James W. Berry, Jr. and Berry and Tudor, P.C.
Jim: “Sure. I started of as an electrical engineer – Vanderbilt engineer. I never thought I’d be a lawyer but when I graduated in 1971 the money has kind of fallen out of the engineering market. The buddy of mine who got about a year ahead of me went to Duke Law School and suggested I go to law school. I thought that was just memorizing statutes. Nobody in our family had ever been a lawyer. He was – thinking – he didn’t might want to be just purely an engineer when I thought of it probably into that.
Went and did it and came back to Nashville and married a Nashville girl. After clerking for a federal judge for a year, I decided we won’t be staying in Nashville. My wife decided that we will stay. I started with Bass, Berry, & Sims which is at the time probably still is the biggest local office and law firm in Nashville. They came up to me and said, ‘Do you want to be a pension lawyer?’ The result has just been passed that year. Passed in ’74 and I started practicing in ’75 so it was just effective.
I thought, back to growing up in West Virginia, ‘What’s a pension?’ My mom used to say that, ‘If you don’t straighten up and fly right you are not going to live old enough to get to old age pension’. I thought maybe it was like a pension early or whatever. But they wanted somebody to pick up and manned all of those plans and then finally regular license came out and I need to go and man them again. They were doing mergers and acquisitions and all of them had benefits issues and so the long grass stayed in.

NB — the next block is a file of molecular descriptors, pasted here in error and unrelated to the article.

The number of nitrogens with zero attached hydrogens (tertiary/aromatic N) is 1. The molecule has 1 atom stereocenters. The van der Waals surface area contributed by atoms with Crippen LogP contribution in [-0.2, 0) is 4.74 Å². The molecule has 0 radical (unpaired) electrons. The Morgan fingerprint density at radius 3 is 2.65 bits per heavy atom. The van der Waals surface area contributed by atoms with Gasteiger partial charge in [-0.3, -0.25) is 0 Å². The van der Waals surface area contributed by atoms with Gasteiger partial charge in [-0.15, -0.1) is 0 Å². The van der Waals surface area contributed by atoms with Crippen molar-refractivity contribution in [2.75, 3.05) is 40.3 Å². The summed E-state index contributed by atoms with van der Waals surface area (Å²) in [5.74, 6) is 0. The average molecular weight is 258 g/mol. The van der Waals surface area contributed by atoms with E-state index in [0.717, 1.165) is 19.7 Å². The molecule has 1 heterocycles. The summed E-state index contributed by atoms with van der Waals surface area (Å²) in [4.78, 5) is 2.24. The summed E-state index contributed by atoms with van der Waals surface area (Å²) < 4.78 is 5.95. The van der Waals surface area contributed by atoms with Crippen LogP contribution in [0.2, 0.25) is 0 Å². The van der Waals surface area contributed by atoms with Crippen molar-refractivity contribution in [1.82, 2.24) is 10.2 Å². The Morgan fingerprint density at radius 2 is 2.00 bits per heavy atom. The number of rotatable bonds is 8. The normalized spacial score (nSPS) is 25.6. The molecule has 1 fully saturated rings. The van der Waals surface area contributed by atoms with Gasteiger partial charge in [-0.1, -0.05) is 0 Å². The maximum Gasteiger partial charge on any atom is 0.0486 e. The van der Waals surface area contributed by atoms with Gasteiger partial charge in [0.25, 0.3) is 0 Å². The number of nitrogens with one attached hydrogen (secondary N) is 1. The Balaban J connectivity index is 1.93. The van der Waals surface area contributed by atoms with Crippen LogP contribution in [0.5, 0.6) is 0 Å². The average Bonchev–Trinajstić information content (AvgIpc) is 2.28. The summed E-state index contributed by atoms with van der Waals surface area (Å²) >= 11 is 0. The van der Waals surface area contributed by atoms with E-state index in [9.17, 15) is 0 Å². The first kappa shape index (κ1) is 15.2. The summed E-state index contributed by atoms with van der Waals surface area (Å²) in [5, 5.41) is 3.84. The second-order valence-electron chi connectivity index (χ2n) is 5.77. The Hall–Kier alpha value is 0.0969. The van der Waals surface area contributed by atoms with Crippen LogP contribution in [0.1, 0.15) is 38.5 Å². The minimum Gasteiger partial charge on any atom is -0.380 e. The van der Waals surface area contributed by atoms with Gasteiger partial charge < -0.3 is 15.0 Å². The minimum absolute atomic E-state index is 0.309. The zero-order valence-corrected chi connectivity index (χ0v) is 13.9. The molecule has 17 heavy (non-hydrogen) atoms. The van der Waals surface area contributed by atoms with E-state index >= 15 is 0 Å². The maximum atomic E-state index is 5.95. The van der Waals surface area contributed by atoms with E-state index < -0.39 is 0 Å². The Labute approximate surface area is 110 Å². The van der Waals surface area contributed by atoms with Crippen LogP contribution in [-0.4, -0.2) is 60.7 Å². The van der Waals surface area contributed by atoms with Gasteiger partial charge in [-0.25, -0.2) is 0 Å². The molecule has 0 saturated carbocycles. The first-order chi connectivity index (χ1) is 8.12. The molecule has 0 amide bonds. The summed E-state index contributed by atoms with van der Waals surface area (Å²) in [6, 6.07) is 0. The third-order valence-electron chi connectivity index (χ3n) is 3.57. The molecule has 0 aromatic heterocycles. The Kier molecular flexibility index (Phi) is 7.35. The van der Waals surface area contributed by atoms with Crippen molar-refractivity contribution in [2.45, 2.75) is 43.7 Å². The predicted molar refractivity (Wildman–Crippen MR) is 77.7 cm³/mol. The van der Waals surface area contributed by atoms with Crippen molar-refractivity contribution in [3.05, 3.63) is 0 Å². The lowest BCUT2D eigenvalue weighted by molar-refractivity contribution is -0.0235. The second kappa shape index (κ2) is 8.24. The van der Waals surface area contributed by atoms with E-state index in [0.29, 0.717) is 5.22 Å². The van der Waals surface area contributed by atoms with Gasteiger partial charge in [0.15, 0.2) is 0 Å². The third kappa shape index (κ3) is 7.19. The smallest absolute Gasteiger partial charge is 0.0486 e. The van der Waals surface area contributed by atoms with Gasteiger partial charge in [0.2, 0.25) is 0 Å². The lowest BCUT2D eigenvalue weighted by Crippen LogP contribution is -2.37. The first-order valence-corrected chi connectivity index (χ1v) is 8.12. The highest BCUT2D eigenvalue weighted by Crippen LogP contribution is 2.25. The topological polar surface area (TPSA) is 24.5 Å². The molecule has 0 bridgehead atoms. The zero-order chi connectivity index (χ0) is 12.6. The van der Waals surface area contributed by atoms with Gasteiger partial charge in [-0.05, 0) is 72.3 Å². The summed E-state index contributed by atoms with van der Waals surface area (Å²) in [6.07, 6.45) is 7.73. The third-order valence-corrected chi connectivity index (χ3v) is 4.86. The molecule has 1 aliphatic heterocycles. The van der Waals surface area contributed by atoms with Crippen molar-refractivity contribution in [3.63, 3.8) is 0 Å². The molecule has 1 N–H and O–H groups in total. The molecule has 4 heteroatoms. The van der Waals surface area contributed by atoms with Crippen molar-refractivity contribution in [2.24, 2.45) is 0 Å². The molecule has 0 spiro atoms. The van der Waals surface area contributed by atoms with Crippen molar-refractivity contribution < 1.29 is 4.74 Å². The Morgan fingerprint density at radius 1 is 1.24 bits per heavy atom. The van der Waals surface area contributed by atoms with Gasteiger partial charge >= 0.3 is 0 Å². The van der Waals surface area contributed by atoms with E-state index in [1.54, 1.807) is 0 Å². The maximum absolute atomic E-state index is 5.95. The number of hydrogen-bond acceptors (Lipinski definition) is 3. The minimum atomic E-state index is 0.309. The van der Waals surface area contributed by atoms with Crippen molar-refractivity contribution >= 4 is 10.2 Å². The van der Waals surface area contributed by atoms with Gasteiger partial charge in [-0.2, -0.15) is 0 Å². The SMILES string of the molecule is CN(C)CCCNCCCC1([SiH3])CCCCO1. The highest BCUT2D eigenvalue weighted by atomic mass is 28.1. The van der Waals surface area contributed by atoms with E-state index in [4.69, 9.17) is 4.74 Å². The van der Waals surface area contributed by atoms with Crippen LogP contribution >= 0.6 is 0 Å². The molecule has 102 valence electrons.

The more I ended up saying, ‘This is an area that I’d like to be an expert in.’ Toyed with going back and getting an LLM but that was kind of a new an idea at the time and so I just got deeper and deeper into that corner of law. I stayed with Bass, Berry, & Sims for about 30 years and then I went with Frost, Brown & Todd which is a regional firm had about four or 500 employees that were lawyers. That was a good experience because they have about a dozen people who worked to the benefits area, I take it. Where all I have relationship with people who were experts on employer plans and defying benefit plans, health broker plans.
I had done all of that but it was rubbing shoulders with people that were doing that as their primary responsibility. They were going to grow that office to about 60 lawyers from 15 lawyers in two years. I was there for six years and they still had 15 lawyers. So I toyed with the idea of going out on a different way and I teamed up with Bynum Tudor who have been with a large firm as well and did nothing but benefits work. So were just a two man benefits boutique and so I’ve taken the long way around to becoming being a small two man practice from a starting off with the biggest firm in town… (continues)
We are independent. We’re a small firm. We make our own decisions as far as what we charge. We got lower overhead and so we’ve got big firm technical experience. We don’t have the name tag down as far as conflicts of interests and that sort of thing. We can do just what we do and don’t have to worry about somebody referring something to us that were going to steal a client because we don’t do anything else other than benefits work.”
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